The cloud-based identity specialist Okta (OKTA -0.66%) is poised to profit from the secular shift to cloud computing. But with its stock price close to its all-time highs after having more than doubled from its March lows, is it still a good time for investors to get involved?
Gaining market share in the growing identity and access management market
Enterprises have been moving applications and infrastructures to the cloud over the last several years to profit from increased flexibility. Cloud resources can be accessed from anywhere and can be scaled at any time. Most likely, this trend will persist, as several companies recently announced long-term arrangements for employees to work from home, no matter how the coronavirus situation settles.
But that implies that users need to access many cloud applications, each with different credentials. This is where Okta's solutions come in handy.
Thanks to its more than 6,500 integrations, Okta developed "Workforce Identity," a platform that allows users to authenticate only once to access all their applications. And with its "Customer Identity" solution, it also provides a convenient way for enterprises to manage their customers' identities.
Management estimates the company's total addressable market at $55 billion. That seems a stretch compared to other studies. For instance, the research company Fortune Business Insights estimates the global identity and access management market will grow at a compound annual growth rate (CAGR) of 13.2% over the next several years and reach $24.8 billion by 2026.
In any case, despite its decelerating revenue growth because of its increasing scale, Okta seems to be gaining market share thanks to its innovative solutions. It has been growing revenue at a CAGR of 44% over the last three years. And based on the midpoint of its revenue guidance range, management forecasted revenue to reach $775 million this fiscal year, up 32%.
The research outfit Gartner has recognized Okta's competitive offering, as it positioned the identity specialist as a leader in its magic quadrant for access management in terms of ability to execute and completeness of vision, far ahead of its closest competitors Microsoft and Ping Identity Holdings.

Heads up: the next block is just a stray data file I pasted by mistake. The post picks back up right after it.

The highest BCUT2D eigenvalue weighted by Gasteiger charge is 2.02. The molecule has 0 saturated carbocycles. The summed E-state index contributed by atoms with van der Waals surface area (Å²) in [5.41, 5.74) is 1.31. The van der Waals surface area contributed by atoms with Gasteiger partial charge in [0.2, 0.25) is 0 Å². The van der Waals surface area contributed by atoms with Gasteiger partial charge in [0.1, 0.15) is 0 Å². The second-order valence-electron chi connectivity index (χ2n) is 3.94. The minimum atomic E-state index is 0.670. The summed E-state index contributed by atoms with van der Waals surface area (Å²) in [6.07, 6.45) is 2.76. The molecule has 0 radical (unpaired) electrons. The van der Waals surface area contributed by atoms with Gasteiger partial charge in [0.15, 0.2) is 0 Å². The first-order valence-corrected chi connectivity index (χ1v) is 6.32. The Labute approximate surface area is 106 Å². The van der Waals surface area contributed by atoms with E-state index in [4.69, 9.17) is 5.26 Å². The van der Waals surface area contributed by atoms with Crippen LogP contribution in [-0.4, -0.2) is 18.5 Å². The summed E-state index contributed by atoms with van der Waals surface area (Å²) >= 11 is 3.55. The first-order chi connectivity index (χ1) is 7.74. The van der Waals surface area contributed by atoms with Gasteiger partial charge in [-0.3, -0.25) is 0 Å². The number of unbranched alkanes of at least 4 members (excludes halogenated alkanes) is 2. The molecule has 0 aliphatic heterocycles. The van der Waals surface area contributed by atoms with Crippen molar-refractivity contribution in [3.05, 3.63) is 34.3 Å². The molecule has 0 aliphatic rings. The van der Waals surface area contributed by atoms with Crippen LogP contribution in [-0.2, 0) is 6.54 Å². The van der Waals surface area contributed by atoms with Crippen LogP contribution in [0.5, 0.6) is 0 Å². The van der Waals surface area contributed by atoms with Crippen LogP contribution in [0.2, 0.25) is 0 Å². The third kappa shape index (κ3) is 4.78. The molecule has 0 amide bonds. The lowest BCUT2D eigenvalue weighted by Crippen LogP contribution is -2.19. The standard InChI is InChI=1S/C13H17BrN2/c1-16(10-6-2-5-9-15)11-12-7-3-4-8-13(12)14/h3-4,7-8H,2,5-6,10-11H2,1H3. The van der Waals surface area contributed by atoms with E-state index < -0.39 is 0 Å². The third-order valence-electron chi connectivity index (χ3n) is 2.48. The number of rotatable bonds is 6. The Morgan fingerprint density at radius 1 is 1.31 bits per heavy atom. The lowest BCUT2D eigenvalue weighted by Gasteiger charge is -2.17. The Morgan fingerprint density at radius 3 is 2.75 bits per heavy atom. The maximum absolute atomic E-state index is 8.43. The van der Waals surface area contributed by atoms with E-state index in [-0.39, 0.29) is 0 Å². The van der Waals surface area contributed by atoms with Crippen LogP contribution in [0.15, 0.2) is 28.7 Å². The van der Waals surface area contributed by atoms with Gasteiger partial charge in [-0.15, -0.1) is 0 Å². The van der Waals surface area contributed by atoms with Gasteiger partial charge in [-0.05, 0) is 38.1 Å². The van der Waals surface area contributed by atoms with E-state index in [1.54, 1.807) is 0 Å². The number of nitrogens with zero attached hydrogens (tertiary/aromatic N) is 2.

The tech giant Microsoft looks like a scary competitor, as it proposes strong synergies between its identity capabilities and its popular software such as Office 365. But Okta's competitive advantage comes from its cloud-agnostic platform, which enterprises can leverage as they deal with multiple cloud vendors. For instance, Okta integrates with Microsoft products, and it also recently announced a deep integration with Amazon's Amazon Web Services (AWS) Single Sign-On (SSO).
In addition, Okta extended its partnerships beyond its core identity business. Last month, it announced an agreement with cybersecurity leading players to propose integrated security solutions for remote workers, which should increase its moat in cloud environments.
An expensive stock
Given its strong performance in its growing identity market, Okta deserves a valuation premium. But the market values the company at a lofty enterprise value-to-sales ratio of 39, which indicates that it expects flawless execution and strong growth over the next several years, without taking any risk into account.
However, investors should not expect Okta's revenue growth to accelerate going forward. Given Okta's increasing scale, sustaining high double-digit revenue growth will become more and more challenging. Moreover, the competition will be intensifying. For example, the privileged access management specialist CyberArk Software acquired Idaptive to expand its niche market into Okta's more generic identity market.
In addition, Okta must still spend an important part of its revenue as Sales and Marketing and Research and Development expenses to fuel its growth and maintain its competitiveness. As a result, Okta posted a negative operating margin of 28.6% during the last quarter, and there's no guarantee that the company can deliver strong revenue growth with much lower operating expenses as a percentage of revenue.
Granted, during the last earnings call, management highlighted the company's growing and positive free cash flow that represented 16% of revenue over the last quarter. And given its $499 million of cash, cash equivalents, and short-term investments in excess of total debt, Okta seems immune from potentially refinancing issues in case a prolonged recession materializes.
But Okta's positive free cash flow contrasts with its negative operating margins, as share-based compensation (SBC) is excluded from free cash flow calculations. During the last quarter, SBC of $37.2 million represented 20% of revenue, up from $22.7 million and 18% of revenue in the prior-year quarter. Excluding SBC from free cash flow makes sense as it isn't a cash expense, but SBC remains a real cost to shareholders in terms of dilution.
Thus, I'd avoid Okta stock at its currently sky-high valuation until the company shows it can sustain strong revenue growth while significantly improving its operating margin.